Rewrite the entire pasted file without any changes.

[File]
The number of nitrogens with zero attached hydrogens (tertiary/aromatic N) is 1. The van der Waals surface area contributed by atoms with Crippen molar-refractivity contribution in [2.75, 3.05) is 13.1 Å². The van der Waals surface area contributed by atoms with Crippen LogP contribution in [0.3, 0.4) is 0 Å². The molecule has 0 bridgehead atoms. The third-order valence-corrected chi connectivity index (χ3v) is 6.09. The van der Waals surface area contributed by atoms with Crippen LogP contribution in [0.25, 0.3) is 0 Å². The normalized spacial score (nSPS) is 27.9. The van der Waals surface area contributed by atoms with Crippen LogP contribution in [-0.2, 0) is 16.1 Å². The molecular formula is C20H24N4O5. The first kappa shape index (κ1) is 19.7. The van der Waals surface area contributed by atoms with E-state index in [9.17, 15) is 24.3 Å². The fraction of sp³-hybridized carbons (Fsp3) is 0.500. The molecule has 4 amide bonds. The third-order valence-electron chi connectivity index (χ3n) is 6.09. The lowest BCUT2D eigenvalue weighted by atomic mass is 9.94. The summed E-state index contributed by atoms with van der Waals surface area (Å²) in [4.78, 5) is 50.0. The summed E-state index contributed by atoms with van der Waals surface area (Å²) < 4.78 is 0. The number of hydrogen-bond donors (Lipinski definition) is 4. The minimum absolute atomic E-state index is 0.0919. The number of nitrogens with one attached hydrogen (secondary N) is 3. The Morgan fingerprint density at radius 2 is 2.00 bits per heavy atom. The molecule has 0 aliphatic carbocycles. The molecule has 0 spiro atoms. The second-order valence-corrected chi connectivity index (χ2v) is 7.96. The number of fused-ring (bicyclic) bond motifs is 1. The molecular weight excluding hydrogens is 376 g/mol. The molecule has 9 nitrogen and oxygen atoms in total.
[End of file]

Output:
The number of nitrogens with zero attached hydrogens (tertiary/aromatic N) is 1. The van der Waals surface area contributed by atoms with Crippen molar-refractivity contribution in [2.75, 3.05) is 13.1 Å². The van der Waals surface area contributed by atoms with Crippen LogP contribution in [0.3, 0.4) is 0 Å². The molecule has 0 bridgehead atoms. The third-order valence-corrected chi connectivity index (χ3v) is 6.09. The van der Waals surface area contributed by atoms with Crippen LogP contribution in [0.25, 0.3) is 0 Å². The normalized spacial score (nSPS) is 27.9. The van der Waals surface area contributed by atoms with Crippen LogP contribution in [-0.2, 0) is 16.1 Å². The molecular formula is C20H24N4O5. The first kappa shape index (κ1) is 19.7. The van der Waals surface area contributed by atoms with E-state index in [9.17, 15) is 24.3 Å². The fraction of sp³-hybridized carbons (Fsp3) is 0.500. The molecule has 4 amide bonds. The third-order valence-electron chi connectivity index (χ3n) is 6.09. The lowest BCUT2D eigenvalue weighted by atomic mass is 9.94. The summed E-state index contributed by atoms with van der Waals surface area (Å²) in [4.78, 5) is 50.0. The summed E-state index contributed by atoms with van der Waals surface area (Å²) < 4.78 is 0. The number of hydrogen-bond donors (Lipinski definition) is 4. The minimum absolute atomic E-state index is 0.0919. The number of nitrogens with one attached hydrogen (secondary N) is 3. The Morgan fingerprint density at radius 2 is 2.00 bits per heavy atom. The molecule has 0 aliphatic carbocycles. The molecule has 0 spiro atoms. The second-order valence-corrected chi connectivity index (χ2v) is 7.96. The number of fused-ring (bicyclic) bond motifs is 1. The molecular weight excluding hydrogens is 376 g/mol. The molecule has 9 nitrogen and oxygen atoms in total.